Jim and Sally had their daughter, Amy, two years after David, by which time the family had moved to Champaign-Urbana, twin cities in central Illinois and the home of the state’s most important public university. The family had not wanted to leave Cornell—Sally and Jim loved the rolling landscape of the region—but Wallace had been offered a job in the philosophy department in the university and felt he could not turn it down. The couple were amazed when they arrived to see how bleak their new city was, how flat and bare. But soon, happily, Jim’s appointment turned into a tenure-track post, Sally went back to school to get her master’s in English literature, and the family settled in, eventually, in 1969, buying a small yellow two-story house on a one-block-long street in Urbana, near the university. Just a few blocks beyond were fields of corn and soybeans, prairie farmland extending as far as the eye could see, endless horizons.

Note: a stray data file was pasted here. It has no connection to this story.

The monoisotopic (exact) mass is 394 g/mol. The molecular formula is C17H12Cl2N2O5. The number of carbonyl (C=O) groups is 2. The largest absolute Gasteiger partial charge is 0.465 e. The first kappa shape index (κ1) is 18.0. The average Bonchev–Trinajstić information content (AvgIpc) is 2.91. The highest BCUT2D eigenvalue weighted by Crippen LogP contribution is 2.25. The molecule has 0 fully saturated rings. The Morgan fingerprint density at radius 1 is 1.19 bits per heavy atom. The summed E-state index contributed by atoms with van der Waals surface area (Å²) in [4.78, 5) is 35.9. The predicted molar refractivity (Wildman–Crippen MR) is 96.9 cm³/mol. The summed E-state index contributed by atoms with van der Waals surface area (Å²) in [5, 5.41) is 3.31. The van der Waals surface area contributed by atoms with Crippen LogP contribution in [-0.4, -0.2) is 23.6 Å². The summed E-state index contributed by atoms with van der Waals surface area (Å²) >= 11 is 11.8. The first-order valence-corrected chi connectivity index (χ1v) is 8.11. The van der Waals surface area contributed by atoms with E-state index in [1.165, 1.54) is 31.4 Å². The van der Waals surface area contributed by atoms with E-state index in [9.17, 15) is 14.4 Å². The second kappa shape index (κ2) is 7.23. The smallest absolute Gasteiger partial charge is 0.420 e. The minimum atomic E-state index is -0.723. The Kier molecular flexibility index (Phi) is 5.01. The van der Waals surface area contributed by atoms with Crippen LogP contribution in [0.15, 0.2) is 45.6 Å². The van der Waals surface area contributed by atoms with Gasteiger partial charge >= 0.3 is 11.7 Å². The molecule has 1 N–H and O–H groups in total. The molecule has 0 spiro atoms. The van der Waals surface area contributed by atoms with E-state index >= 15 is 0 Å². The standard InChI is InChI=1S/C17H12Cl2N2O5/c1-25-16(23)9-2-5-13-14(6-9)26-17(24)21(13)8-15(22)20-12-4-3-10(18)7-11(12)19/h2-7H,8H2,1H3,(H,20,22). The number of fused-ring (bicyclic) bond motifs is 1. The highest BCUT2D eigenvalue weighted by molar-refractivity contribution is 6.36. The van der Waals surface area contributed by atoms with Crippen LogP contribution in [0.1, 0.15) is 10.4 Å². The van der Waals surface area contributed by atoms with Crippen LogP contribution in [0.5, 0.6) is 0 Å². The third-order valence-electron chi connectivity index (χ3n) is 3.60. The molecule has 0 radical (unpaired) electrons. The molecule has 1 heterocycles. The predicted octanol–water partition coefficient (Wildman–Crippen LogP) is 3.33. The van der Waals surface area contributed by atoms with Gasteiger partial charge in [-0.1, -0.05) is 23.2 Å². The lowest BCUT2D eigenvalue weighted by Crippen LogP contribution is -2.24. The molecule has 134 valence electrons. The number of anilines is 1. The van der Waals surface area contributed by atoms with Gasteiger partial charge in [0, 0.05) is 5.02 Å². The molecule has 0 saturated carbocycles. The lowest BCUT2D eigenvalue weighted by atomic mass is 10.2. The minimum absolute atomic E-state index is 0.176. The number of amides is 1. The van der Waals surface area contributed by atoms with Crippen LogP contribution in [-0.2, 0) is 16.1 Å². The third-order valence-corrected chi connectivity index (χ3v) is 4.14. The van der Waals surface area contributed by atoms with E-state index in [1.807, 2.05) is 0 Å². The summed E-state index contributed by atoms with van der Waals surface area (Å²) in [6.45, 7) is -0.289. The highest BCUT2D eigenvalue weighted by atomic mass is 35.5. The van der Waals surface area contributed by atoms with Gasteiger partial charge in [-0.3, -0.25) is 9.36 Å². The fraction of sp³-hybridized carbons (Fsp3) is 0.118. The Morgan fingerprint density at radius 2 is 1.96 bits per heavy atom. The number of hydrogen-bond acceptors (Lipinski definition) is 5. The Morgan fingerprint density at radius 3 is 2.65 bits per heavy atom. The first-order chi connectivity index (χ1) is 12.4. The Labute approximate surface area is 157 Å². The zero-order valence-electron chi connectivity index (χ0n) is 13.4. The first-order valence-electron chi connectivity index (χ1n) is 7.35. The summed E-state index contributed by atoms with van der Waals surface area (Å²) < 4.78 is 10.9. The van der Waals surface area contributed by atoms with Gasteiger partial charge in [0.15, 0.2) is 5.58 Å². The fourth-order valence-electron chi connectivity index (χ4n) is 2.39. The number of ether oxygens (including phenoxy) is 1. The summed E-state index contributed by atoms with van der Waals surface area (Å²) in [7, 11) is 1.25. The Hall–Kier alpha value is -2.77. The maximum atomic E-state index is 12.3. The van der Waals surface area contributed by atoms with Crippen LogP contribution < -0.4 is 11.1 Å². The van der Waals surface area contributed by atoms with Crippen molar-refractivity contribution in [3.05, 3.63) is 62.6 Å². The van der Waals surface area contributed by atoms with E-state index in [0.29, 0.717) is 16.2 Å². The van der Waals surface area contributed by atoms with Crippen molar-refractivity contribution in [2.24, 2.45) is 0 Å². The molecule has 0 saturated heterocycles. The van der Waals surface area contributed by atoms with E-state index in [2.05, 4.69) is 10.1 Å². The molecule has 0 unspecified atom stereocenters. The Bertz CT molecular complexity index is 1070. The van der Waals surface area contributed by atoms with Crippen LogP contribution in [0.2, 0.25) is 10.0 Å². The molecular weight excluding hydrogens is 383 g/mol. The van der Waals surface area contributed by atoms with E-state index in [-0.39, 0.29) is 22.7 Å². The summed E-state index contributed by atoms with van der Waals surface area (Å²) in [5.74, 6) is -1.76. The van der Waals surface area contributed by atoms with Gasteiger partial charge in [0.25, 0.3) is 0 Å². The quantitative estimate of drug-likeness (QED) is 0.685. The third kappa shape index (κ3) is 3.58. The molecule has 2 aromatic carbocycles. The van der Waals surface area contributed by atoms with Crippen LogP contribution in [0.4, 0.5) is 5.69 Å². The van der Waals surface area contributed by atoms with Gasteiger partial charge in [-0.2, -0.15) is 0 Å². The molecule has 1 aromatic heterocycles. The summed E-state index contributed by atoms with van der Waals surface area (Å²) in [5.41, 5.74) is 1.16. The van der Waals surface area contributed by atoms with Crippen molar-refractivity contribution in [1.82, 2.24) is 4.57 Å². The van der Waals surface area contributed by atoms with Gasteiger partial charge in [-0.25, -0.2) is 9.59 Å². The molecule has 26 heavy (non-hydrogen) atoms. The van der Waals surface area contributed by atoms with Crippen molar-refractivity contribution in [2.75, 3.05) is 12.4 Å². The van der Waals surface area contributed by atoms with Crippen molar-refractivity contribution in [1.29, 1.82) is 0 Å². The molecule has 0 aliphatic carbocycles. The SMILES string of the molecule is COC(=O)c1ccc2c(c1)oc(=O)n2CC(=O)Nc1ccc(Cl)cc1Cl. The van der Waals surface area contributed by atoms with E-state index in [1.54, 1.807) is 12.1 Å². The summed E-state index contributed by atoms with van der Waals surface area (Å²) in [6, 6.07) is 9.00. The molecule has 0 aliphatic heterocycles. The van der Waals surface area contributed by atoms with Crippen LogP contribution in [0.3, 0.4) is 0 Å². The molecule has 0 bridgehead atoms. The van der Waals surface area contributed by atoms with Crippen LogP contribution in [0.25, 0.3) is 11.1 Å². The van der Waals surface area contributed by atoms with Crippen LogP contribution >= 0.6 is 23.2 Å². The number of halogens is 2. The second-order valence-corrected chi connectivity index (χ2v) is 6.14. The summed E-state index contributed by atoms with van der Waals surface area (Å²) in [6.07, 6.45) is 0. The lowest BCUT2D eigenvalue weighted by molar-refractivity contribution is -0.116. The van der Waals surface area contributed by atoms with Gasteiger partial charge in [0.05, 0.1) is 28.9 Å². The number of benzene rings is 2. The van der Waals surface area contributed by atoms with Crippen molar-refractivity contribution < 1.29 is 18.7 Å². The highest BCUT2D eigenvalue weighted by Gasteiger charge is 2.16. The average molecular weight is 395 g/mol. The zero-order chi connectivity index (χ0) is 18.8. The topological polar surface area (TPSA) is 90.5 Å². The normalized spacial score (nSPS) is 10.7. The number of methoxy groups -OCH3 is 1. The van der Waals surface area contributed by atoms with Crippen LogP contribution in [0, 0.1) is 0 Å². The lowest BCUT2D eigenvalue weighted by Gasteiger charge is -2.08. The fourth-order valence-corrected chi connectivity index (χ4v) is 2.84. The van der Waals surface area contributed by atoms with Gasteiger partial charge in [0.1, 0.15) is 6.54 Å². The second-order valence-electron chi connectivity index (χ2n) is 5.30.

Here, Wallace and his sister grew up alongside others like themselves, in houses where learning was highly valued. But midwestern virtues of normality, kindness, and community also dominated. Showing off was discouraged, friendliness important. The Wallace house was modest in size and looked out at other modest-sized houses. You were always near your neighbors and kids in the neighborhood lived much of their lives, a friend remembers, on their bikes, in packs. Every other kid in that era, it seemed, was named David.